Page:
Twenty-one is a pretty important birthday, a fact not lost on the Wexner Center.

Twenty-one is a pretty important birthday, a fact not lost on the Wexner Center.

"Growing up doesn't mean we have to be boring and complacent," said Sherri Geldin, the center's director.

Indeed, the Wex got pretty wild - as far as art museums go - for its 21st anniversary by assigning six up-and-coming artists a space and telling them, "Get to work." The resulting exhibition, "Six Solos," opened this week.

Two site-specific installations can be viewed without an admission ticket.

First is Erwin Redl's outdoor LED light formations on the Wex's east-side exterior. The piece turns on at dusk and is titled "Fetch," so named because the multicolored sticks evoke the game.

Megan Geckler's woven strips of tape create a canopy of color above the museum's lobby and cafe. This optical art piece creates different scenes depending on where you stand.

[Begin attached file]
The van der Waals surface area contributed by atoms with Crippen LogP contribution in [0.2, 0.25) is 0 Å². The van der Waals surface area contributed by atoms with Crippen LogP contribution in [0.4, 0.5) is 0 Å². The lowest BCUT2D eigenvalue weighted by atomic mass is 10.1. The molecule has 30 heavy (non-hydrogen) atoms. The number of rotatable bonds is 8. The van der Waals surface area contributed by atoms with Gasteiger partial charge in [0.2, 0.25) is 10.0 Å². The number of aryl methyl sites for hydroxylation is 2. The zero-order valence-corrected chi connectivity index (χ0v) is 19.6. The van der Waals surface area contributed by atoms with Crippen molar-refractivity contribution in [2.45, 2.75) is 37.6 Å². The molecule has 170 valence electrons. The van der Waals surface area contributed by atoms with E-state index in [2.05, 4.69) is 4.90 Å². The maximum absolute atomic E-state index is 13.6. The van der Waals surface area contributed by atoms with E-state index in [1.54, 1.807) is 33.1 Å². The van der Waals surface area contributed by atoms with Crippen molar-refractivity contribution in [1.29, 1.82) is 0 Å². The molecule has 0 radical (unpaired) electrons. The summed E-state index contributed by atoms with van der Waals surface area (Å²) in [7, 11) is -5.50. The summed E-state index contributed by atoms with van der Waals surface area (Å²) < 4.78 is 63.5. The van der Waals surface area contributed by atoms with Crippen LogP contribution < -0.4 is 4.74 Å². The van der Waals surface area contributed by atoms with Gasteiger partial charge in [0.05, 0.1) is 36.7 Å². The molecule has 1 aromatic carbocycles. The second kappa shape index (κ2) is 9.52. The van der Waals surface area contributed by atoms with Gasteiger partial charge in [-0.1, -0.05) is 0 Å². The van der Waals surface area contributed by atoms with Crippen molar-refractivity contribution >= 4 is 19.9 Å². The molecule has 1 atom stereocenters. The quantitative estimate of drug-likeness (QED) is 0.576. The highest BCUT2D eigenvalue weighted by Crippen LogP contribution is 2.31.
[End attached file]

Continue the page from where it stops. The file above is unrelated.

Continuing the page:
The first gallery holds a piece created by Tobias Putrih and architects from the MOS design collective. It looks like a sunken ship, a jangled mess of forgotten foam-coated angles. Inside the sculpture are seats and a movie screen, which will show videos selected by the Wex's film curators. Called "Majestic," the quasi-functional piece is reminiscent of old theaters and examines how an object can feel different from the inside versus out.

The next sculpture is by Gustavo Godoy. His interactive installation, made of painted white plywood, lights and nails, feels like an antiseptic version of a surrealist playground and examines the boundaries we place on ourselves.

The only painter showcased is Katy Moran. A chronological display surveys her paintings from the past four years. You'll see a transformation from using a single found image to more dreamy collage paintings. All highlight her textured brushwork. Moran is noted for straddling abstraction and representation. From far away some of the works look like melted Michelangelo paintings, but up close the small canvases are something else entirely.

The last gallery houses the work of artist Joel Morrison. Billed as a "consummate and creative recycler," Morrison creates witty sculpture from discarded objects. You'll see recognizable forms covered in stainless steel or fiberglass - pickles, honey jars, toilet seats, gas jugs.

"After you get into the pieces," said the L.A. resident, "you realize the shiny, polished surface is least important to the work."